With cyber attacks against financial and banking institutions now a daily occurrence, cyber threats have become the biggest risk to the global financial system, according to Federal Reserve Chairman Jerome Powell.
During an interview on CBS News’ 60 Minutes, Powell said cyber risks surpass even the types of lending and liquidity risks that led to the Great Recession in 2008. The chances of a financial collapse akin to 2008 are “very low,” he said. “But the world changes, the world evolves, and the risks change as well. The risk we keep our eyes on the most is cyber risk.”
If hackers succeeded in shutting down a major payment processor, which would seriously disrupt the flow of money between financial institutions, it could bring large sectors of the overall financial system to their knees, he said.
"We spend so much time and energy and money guarding against these things,” Powell said during 60 Minutes episode that aired April 11. “There are cyber attacks every day on all major institutions now. That’s a big part of the threat picture in today’s world.” Both the federal government and private institutions are putting a lot of effort into protection against cyber threats, he said.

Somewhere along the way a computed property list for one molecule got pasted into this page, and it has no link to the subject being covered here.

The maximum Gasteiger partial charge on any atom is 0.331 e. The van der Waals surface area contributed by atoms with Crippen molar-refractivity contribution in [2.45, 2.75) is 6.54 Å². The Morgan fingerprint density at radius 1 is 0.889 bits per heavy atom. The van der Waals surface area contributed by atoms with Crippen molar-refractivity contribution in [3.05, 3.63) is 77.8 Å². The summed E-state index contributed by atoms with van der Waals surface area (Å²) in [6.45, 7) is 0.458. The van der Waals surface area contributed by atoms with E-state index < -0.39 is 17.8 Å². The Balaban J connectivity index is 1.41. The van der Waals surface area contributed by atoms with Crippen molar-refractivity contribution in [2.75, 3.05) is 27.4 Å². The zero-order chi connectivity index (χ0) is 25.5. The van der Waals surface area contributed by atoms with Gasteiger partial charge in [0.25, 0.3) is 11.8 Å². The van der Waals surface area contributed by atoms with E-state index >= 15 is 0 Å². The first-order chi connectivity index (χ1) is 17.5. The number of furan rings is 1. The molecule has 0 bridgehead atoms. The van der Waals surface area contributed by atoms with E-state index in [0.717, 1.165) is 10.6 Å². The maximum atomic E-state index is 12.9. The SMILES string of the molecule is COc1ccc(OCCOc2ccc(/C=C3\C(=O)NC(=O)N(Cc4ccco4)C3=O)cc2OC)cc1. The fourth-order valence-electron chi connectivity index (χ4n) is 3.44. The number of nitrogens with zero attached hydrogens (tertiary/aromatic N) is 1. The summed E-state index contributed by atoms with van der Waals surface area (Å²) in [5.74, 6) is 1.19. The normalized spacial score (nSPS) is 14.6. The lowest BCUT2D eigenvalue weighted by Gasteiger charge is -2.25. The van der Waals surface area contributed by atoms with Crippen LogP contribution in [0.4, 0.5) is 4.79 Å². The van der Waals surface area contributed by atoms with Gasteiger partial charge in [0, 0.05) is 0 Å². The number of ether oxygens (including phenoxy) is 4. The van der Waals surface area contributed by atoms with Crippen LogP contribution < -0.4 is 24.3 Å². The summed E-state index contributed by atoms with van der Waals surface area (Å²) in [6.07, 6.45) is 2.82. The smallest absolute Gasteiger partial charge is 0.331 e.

Powell reiterated his cyber risk comments on April 14 during an interview with David Rubenstein at the Economic Club of Washington D.C.
The Great Recession resulted from banks and mortgage lenders approving risky mortgages that they then resold to other financial institutions. The practice caused housing prices to skyrocket but also created unsustainable risks for lenders, some of which failed, causing a global financial collapse.
That Powell now considers cyber risks a greater threat than an occurrence similar to what caused the 2008 collapse underscores just how dangerous the cyber threat landscape has become. The International Monetary Fund estimates that cyber threats can cost banks 9% of their net income globally, which adds up to about $100 billion.
Cyber risks are compounded by the challenge of hiring qualified professionals to build cybersecurity teams. It’s a challenge that affects organizations across the board, not just financial institutions.
(ISC)² estimates the cybersecurity skills gap is now about 3 million worldwide. To help organizations in all sectors build skilled cybersecurity teams, (ISC)² has published an enterprise training program guide, which you can download here.